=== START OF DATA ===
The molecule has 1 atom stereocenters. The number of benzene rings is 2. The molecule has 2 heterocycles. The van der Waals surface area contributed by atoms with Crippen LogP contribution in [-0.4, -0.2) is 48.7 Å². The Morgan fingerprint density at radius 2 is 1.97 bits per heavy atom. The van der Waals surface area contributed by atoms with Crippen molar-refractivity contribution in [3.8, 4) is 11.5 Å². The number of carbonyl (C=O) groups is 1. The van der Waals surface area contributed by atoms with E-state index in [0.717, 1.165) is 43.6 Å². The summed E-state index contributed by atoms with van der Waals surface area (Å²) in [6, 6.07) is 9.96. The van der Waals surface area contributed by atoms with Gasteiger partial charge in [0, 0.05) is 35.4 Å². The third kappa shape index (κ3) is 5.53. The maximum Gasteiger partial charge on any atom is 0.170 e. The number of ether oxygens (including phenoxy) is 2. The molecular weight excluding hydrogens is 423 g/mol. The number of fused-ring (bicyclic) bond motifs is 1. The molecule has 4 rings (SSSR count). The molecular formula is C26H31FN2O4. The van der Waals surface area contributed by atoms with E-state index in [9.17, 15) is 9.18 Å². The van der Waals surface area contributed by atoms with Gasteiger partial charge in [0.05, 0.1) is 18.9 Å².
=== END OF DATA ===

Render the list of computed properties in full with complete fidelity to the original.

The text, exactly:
The molecule has 1 atom stereocenters. The number of benzene rings is 2. The molecule has 2 heterocycles. The van der Waals surface area contributed by atoms with Crippen LogP contribution in [-0.4, -0.2) is 48.7 Å². The Morgan fingerprint density at radius 2 is 1.97 bits per heavy atom. The van der Waals surface area contributed by atoms with Crippen molar-refractivity contribution in [3.8, 4) is 11.5 Å². The number of carbonyl (C=O) groups is 1. The van der Waals surface area contributed by atoms with E-state index in [0.717, 1.165) is 43.6 Å². The summed E-state index contributed by atoms with van der Waals surface area (Å²) in [6, 6.07) is 9.96. The van der Waals surface area contributed by atoms with Gasteiger partial charge in [0, 0.05) is 35.4 Å². The third kappa shape index (κ3) is 5.53. The maximum Gasteiger partial charge on any atom is 0.170 e. The number of ether oxygens (including phenoxy) is 2. The molecular weight excluding hydrogens is 423 g/mol. The number of fused-ring (bicyclic) bond motifs is 1. The molecule has 4 rings (SSSR count). The molecular formula is C26H31FN2O4. The van der Waals surface area contributed by atoms with E-state index in [9.17, 15) is 9.18 Å². The van der Waals surface area contributed by atoms with Gasteiger partial charge in [0.05, 0.1) is 18.9 Å².